Learning some Spanish would be good too, because our non-existent grasp of the language often had us in bad situations with people who had a non-existent grasp of any language other than Spanish. With some that just lead to a lot of smiling and pointing, others, the ones a lot more oriented towards making a quick buck, just kept on talking in the hope that we would buy to make them shut up. Both situations were uncomfortable, albeit to varying degrees.

Enterprising locals are a big obstacle to enjoying the Dominican Republic. Not only are they intent on ripping you off, they also try to rip each other off whenever they can. On our trip to the Playa de Rincón, the one in a little fisherboat, we got badly ripped off. We didn’t mind too much, since we were too lazy to haggle and knew that we couldn’t take the money home, couldn’t change it back to Euros and would be going home on the next day. But then the man with whom we had negotiated the trip asked us not to tell the captain of the boat how much we had payed, probably so that he wouldn’t ask for a higher cut. Stuff like that makes me uncomfortable. I don’t like lying and I like lying for strangers even less. Luckily there were other people who managed to balance behaviour like that out. Like Rosy the cafeteria owner or the nice girl from the seafood a la carte restaurant.

But I digress, I was going to wrap this post up.

We had a good time in the Dominican Republic. We went to a country that we had never been to, in a region of the world that we had never been too. We ate foods that we had never eaten before. Saw beautiful landscapes and lots of exotic animals. That is pretty much my definition of a good holiday. Of a good honeymoon too, incidentally. The rest, the bathroom, the maid, the French, that’s all background noise. It annoys you if you concentrate on it, like when you try to sleep and aren’t quite tired enough to ignore the humming of the fridge in the next room, but all in all it stays where it belongs, in the background. And the rest is sunshine and beaches and lizards.



So… we’re back from our honeymoon.

Got back home around two-thirty and since then I’ve been trying to do everything in my power to stay awake, reasoning that giving in to the sweet temptation of sleep will only lead to a major case of jetlag. The result is that it now is three in the morning and I’m still up, caught in a strange, feverish state between wide awake and undead, and I think I’ll wake up tomorrow somewhen in the late afternoon with one hell of a headache. I believe there’s a word for those symptoms. What’s-it-called-again? Ah… Jetlag.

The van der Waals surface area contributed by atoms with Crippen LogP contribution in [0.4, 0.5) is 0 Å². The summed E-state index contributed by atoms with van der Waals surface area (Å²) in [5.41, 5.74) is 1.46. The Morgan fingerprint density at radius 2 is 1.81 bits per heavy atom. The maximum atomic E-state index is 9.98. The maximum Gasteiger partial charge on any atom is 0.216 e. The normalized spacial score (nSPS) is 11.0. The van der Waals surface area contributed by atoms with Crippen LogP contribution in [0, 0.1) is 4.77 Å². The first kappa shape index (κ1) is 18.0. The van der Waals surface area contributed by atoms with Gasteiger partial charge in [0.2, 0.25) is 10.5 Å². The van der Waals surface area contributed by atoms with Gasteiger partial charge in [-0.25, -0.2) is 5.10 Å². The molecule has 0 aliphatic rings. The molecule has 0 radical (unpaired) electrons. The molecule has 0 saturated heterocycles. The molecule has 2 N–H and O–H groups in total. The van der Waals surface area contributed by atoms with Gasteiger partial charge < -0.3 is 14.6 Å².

Anyway. I will write a nice long post-Dominican Republic post tomorrow as soon as I’ve regained consciousness. For now, have a picture of the happy couple on the beach.


More Green Things (this time also edible)


They are called Pringles Sabor A Limón. The husband hates them. I love them. You don’t get stuff like that in Germany. Neither in Greece, and I think Husband is proud of that. Poor deluded soul.
How do they taste?
Mhm… imagine biting into a Pringle-shaped object that tastes like a mixture between a potato chip and some very intense lime cake.
Very good, I think you’re almost there.
Add a little more sweetness, go easy on the potato.
Got it?
No? Let me see.
Just a tiny little bit more lime.
Tastes good, doesn’t it?
Yeah, I agree.

Lunch at Rosy’s

The hotel food where we are staying is okay. Almost everything gets served as a buffet, so the emphasis is on stuff that can be kept warm for a long time. Chicken, fish, pork, beef in white wine or tomato sauce, noodles and a lot of rice and potatoes. Lots of bread fresh from the loaf. Salad. Different kinds of plain boiled vegetables. I especially like the boiled, fried or pureed plantains, both green and yellow. And the yuca. And the pineapple. And…

You get my drift. Hotel food is decent. After a week of it one notices certain recurring patterns in what gets served when. Jonas is still hoping to run into that chocolate cake that we had on Monday. (My heart is lost to Saturday’s cheesecake. Damn you Mr. Pastry-Chef, there is too much variety. The cakes aren’t respawning fast enough!)

Today we sought to escape the routine of three buffet meals a day and took a walk into town. The village Las Galeras is, according to the hotel, about a mile away, which translates into a ten minute walk (fifteen on the way there, because we took a huge detour).
We had driven through the town twice so far, once on Friday when we arrived here in the dark of night and once on Sunday, on our way to the national preserve Los Haitises.
We hadn’t quite realised that when the travel book says small village it means small village. Personally I had taken it for a euphemism meaning tourist infested town ten heads short of a major city. I was quite wrong. Apparently all there is to Las Galeras is the one street and five hotels of varying sizes.
Not that what there is is bad, mind you.